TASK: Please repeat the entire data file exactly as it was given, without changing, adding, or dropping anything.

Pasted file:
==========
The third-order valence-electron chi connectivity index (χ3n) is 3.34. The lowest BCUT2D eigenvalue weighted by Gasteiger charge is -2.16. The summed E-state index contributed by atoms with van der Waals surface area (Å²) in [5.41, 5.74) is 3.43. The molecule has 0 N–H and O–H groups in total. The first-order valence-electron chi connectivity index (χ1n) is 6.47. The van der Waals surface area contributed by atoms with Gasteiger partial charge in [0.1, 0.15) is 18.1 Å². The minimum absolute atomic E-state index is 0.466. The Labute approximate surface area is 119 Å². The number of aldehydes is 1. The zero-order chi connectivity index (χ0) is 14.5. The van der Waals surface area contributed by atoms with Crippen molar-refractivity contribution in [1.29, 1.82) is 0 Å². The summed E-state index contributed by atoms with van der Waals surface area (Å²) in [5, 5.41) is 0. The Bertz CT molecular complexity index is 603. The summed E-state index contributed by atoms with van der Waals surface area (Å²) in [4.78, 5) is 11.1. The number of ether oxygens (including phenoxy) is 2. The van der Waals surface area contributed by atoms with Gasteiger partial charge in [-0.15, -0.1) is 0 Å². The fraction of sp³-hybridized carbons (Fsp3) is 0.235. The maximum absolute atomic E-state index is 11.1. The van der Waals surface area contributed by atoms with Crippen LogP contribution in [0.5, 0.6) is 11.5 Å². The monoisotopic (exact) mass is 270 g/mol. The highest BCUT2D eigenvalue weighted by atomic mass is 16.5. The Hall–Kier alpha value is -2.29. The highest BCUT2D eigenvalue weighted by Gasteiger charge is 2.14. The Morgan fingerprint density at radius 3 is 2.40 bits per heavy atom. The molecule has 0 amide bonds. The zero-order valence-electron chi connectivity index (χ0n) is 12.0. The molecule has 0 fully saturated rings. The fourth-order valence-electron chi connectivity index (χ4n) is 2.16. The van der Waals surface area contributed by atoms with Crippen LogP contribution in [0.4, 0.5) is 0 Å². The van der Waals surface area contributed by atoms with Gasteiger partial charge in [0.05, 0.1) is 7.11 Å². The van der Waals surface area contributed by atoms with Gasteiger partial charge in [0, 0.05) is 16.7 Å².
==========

The third-order valence-electron chi connectivity index (χ3n) is 3.34. The lowest BCUT2D eigenvalue weighted by Gasteiger charge is -2.16. The summed E-state index contributed by atoms with van der Waals surface area (Å²) in [5.41, 5.74) is 3.43. The molecule has 0 N–H and O–H groups in total. The first-order valence-electron chi connectivity index (χ1n) is 6.47. The van der Waals surface area contributed by atoms with Gasteiger partial charge in [0.1, 0.15) is 18.1 Å². The minimum absolute atomic E-state index is 0.466. The Labute approximate surface area is 119 Å². The number of aldehydes is 1. The zero-order chi connectivity index (χ0) is 14.5. The van der Waals surface area contributed by atoms with Crippen molar-refractivity contribution in [1.29, 1.82) is 0 Å². The summed E-state index contributed by atoms with van der Waals surface area (Å²) in [5, 5.41) is 0. The Bertz CT molecular complexity index is 603. The summed E-state index contributed by atoms with van der Waals surface area (Å²) in [4.78, 5) is 11.1. The number of ether oxygens (including phenoxy) is 2. The van der Waals surface area contributed by atoms with Gasteiger partial charge in [-0.15, -0.1) is 0 Å². The fraction of sp³-hybridized carbons (Fsp3) is 0.235. The maximum absolute atomic E-state index is 11.1. The van der Waals surface area contributed by atoms with Crippen LogP contribution in [0.5, 0.6) is 11.5 Å². The monoisotopic (exact) mass is 270 g/mol. The highest BCUT2D eigenvalue weighted by atomic mass is 16.5. The Hall–Kier alpha value is -2.29. The highest BCUT2D eigenvalue weighted by Gasteiger charge is 2.14. The Morgan fingerprint density at radius 3 is 2.40 bits per heavy atom. The molecule has 0 amide bonds. The zero-order valence-electron chi connectivity index (χ0n) is 12.0. The molecule has 0 fully saturated rings. The fourth-order valence-electron chi connectivity index (χ4n) is 2.16. The van der Waals surface area contributed by atoms with Crippen LogP contribution in [0.4, 0.5) is 0 Å². The van der Waals surface area contributed by atoms with Gasteiger partial charge in [0.05, 0.1) is 7.11 Å². The van der Waals surface area contributed by atoms with Gasteiger partial charge in [0, 0.05) is 16.7 Å².